I've seen this very thing destroy life-long friendships because the Friendor feels taken advantage of and feelings get hurt, even if everyone involved had good intentions to start with. Weddings are a LOT of work, and no one likes working for free (and especially not at a cost to them!). At the end of the day, if you decide that you just can't imagine anyone else performing that service for you besides your friend, make sure you are paying full market price for their services. Insist on it.

2. Since you already know your vendor-friend, professional expectations are just different between the two of you. A 3rd-party vendor will set up consultations to capture your vision, get everything in writing, have clear expectations about billing and invoicing, and most importantly, have a binding service contract for your wedding day outlining exactly what they will do (and will NOT do).  A 3rd-party vendor will have their business's reputation in mind throughout the entire experience, so they will move mountains to ensure you are satisfied with the end result.

While a Friendor will most likely want your experience to be a good one, the "hustle" factor will just be different. You already know them, they already know you...things will be much more relaxed. If they miss a meeting time or a deadline, it's not going to seem as big of a deal to them. They are not going to be working as hard to make the fantastic impression that a 3rd party vendor will be hustling to make. They are not going to stress as much that everything is exactly perfect - because you're already friends. Just trust me on this one. If you still think I'm crazy and you're going to hire a Friendor anyway, at the very least, ask them for a service contract - the same one they would provide any other client. Non-negotiable.

3. What happens if something goes wrong and you're not happy with the services? What if your photographer friend is 2 hours late and misses your getting ready photos, or your baker friend makes your cake in totally the wrong flavors? Are you willing to write your friend's business a bad review, or ask your friend for a refund? If you hire a Friendor, you really have no recourse if there's a problem on your wedding day and they are at fault, unless you are willing to end the friendship over it. Ask yourself what you'd do in that situation before making the call to hire your friend...or just avoid that extremely uncomfortable situation altogether, and hire someone that you would not mind holding accountable for their performance.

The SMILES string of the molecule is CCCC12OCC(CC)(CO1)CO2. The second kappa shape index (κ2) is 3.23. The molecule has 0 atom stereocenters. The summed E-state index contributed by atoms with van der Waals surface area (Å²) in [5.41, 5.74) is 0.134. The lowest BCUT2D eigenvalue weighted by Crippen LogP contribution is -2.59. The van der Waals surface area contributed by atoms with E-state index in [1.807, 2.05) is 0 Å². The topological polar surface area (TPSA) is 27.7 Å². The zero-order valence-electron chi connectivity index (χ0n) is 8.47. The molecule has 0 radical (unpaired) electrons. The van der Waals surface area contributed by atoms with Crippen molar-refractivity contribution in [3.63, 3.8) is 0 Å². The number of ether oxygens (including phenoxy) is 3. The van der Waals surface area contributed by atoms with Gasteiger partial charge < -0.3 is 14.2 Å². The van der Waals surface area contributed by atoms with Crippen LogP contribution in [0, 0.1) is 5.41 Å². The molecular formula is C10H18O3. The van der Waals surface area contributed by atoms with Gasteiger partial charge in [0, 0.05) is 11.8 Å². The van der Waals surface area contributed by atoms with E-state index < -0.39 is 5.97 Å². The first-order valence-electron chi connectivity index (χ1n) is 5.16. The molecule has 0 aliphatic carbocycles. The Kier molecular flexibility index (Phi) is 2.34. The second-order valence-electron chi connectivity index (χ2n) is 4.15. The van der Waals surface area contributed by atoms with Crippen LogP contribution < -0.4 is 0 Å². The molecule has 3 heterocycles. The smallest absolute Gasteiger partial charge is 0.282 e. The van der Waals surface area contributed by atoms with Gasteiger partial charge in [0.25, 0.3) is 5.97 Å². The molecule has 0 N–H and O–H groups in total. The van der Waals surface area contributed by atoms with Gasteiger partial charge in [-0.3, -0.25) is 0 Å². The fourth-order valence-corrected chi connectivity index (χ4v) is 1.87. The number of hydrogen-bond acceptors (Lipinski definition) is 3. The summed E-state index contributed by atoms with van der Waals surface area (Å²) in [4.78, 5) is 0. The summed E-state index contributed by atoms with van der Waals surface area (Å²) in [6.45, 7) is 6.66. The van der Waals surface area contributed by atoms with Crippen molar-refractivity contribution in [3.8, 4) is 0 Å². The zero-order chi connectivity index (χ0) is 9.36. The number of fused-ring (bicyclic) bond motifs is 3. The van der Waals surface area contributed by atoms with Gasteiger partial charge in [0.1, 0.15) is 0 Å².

4. This is the make-or-break factor: You are close enough friends that you were going to invite them to your wedding anyway. Here's the thing - your wedding reception is to thank your honored guests for attending. Your guests want to sit back, relax, and celebrate your new marriage with you! If someone is close enough to you or your fiance that they were going to score an invite to this event in your life, you don't want them to be slaving away behind the scenes working the whole time. Yes, they'll still be there, but they are going to miss out on watching you walk down the aisle, enjoying the glass of champagne when you toast your new marriage, and dancing the night away. Their memory of your special day is going to be a memory of work, stress, and possibly even a ruined friendship (refer to point #1). And they definitely won't be in any photos.

There really is no exception on this one. Don't make your friends (and especially not your family) work on your wedding day, in any capacity, paid or not paid, vendor or volunteer. A good litmus test: If they didn't make the invitation list, it's probably safe to use them as a vendor (as long as you're paying full price for their services and have a contract with them). If they're more of an acquaintance (i.e., they would be scratching their head if they had received an invite as a guest), you're safe!

Hopefully this helps clear up the muddy Friendor waters. Have fun selecting your wedding professionals, and let your vendor-friends sit back enjoy it on your big day. Trust me, they'll thank you. Cheers, and happy planning! Xoxo, Talia